n Vitrvius relates of this Zoilus, that having com|piled, books against Homer, and read them to Ptolemy king of Egypt, the king made him no reply, being dis|pleased that he should presume to censure so great a po|et. Zoilus afterwards being reduced to want, came to beg relief of the same Ptolemy, who thus answered What! have the works of Homer, after his having been 〈◊〉 thousand years in his grave, been able to maintain millions of men: And cannot you, who pretend yourself a greater wit than he, by your writings, maintain one Zoilus, some time after was accused of parricide, and crucified according to the execution then used by the ancients in the east. A hnost all ma•••rs in any of the sciences have had their Zoilases; 〈◊◊〉 and 〈◊〉Virgil himself could not escape them.

o He means Virgil, this divine 〈◊〉 was not spared by the malice of some false crities; which ought to be a comfort to such as do well in the arts, when 〈◊◊〉 deavours to wound them.

p The name of a famous court 〈◊〉 whom 〈◊〉 endeavoured to 〈…〉 all the 〈◊〉 and qualifications 〈…〉.

Page  134q This is a little malicious on the sex, and shews that the least vice of a mistress is fatal to lover.

r For love when divided is always least violent. Th•• remedy is not so secure as it is dishonourable.

s Procris to plotis, and not prognis, as it is in some editions; this procris was a very beautiful woman with whom Minos fell in love. After which he turn•• off Pasiph, who out of revenge, or want prostituted her|self scandalously.

t Almon was the son of Amphiraus, and brother of Amphilochus; who endeavouring to purify himself for the crime he had committed in murdering his mother Eriphile, came to Phegeus, father of Alphesiba, to whom he gave his mother's fatal chain, and married her. Afterwards going to visit Achelous, he was ena|moured of his daughter Callirhoe; who demanding of him that precious chain, he returned to Alphesiba, to fetch it, but was killed by her brothers Timeno and An|onas, and buried in the Acropolis of Zacynthus, where grew cypress trees, which they call virgins. In the mean time Alphesi••a, to revenge her husband's death, killed her two brothers, as Pausanias reports.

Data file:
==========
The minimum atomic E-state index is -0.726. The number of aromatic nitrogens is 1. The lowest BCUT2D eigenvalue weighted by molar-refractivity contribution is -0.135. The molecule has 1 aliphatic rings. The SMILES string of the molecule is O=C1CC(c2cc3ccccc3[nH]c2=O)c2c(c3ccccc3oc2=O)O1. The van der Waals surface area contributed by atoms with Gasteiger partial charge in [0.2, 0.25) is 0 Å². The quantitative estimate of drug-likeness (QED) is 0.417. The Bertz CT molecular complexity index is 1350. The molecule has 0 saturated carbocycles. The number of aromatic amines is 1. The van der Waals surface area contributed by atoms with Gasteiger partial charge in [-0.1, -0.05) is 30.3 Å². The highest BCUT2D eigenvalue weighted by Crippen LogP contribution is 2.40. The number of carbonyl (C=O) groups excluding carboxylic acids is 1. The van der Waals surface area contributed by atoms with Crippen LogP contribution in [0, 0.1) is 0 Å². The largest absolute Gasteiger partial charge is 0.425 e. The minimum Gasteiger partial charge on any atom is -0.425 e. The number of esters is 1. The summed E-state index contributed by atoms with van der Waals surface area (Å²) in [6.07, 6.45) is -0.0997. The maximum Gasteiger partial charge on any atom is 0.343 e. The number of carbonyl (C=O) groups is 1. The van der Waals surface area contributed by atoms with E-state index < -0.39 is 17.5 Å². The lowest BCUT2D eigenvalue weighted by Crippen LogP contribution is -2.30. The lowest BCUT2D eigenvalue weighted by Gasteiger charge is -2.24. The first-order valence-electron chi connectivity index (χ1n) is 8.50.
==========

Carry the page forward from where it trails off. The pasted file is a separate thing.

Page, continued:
v She was the daughter of the river Troas, according to Apolladorus, and of Zanthus, according to others. When Hecuba, Priam's wife, and Paris' mother, was with child of him, she dream'd she had a firebrand in her womb, which should consume Troy to ashes. To prevent Pri|am's making him away, Hecuba sent him to mount Ida, to be bred up in the mean condition of a shepherd, and when he grew up, he married Oenone. There he had a vision of the three naked goddesses, and being made ar|biter of their beauties, gave the golden apple upon which was written, let it be given to the fairest, to Venus, who ••d promised him the fairest woman in the world if he decided the dispute in her favour; Pallas tempted him with wisdom, and Juno with power, both which he 〈◊〉 and preferred pleasure. His father afterward 〈…〉 the knowledge of him, and admitting him to Page  135 court, he from thence went to Sparta, stole Helen, and Hecuba's dream proved too true.

w Her name was Astynome, and her father's Chryses. He was Apollo's priest; and the god, to revenge the af|front offered him in the person of his priest, sent a plague among the Greeks for Agamemnon's ravishing her, which was not taken off 'till that king of kings restored the young lady to her father by Calas's advice.

x Thersites was the ugliest among the Greeks, a great talker, he was one-eyed, hump-backed and lame.

y This is not the only advice which Ovid gives, that has a little too much of Libertinism in it; but he pro|poses a less evil to avoid a greater.

z Machaon, son of Esculapius, and brother to Podili|rius, who both inherited the gift of medicine of their father.